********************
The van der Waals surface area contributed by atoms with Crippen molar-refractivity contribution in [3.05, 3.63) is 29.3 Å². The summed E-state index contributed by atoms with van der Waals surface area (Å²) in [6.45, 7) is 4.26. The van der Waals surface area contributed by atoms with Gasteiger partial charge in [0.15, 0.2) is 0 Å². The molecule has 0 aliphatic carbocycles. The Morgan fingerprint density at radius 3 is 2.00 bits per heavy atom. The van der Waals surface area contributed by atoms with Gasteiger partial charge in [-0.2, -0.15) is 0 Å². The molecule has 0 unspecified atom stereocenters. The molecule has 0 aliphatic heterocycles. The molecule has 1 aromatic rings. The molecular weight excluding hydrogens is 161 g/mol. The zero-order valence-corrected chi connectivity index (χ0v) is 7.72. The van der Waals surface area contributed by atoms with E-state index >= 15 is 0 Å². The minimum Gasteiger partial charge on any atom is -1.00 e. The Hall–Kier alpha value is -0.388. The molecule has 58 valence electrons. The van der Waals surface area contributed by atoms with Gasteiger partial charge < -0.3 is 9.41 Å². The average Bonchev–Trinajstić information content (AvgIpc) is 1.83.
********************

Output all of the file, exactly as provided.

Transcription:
The van der Waals surface area contributed by atoms with Crippen molar-refractivity contribution in [3.05, 3.63) is 29.3 Å². The summed E-state index contributed by atoms with van der Waals surface area (Å²) in [6.45, 7) is 4.26. The van der Waals surface area contributed by atoms with Gasteiger partial charge in [0.15, 0.2) is 0 Å². The molecule has 0 aliphatic carbocycles. The Morgan fingerprint density at radius 3 is 2.00 bits per heavy atom. The van der Waals surface area contributed by atoms with Gasteiger partial charge in [-0.2, -0.15) is 0 Å². The molecule has 0 unspecified atom stereocenters. The molecule has 0 aliphatic heterocycles. The molecule has 1 aromatic rings. The molecular weight excluding hydrogens is 161 g/mol. The zero-order valence-corrected chi connectivity index (χ0v) is 7.72. The van der Waals surface area contributed by atoms with E-state index >= 15 is 0 Å². The minimum Gasteiger partial charge on any atom is -1.00 e. The Hall–Kier alpha value is -0.388. The molecule has 58 valence electrons. The van der Waals surface area contributed by atoms with Gasteiger partial charge < -0.3 is 9.41 Å². The average Bonchev–Trinajstić information content (AvgIpc) is 1.83.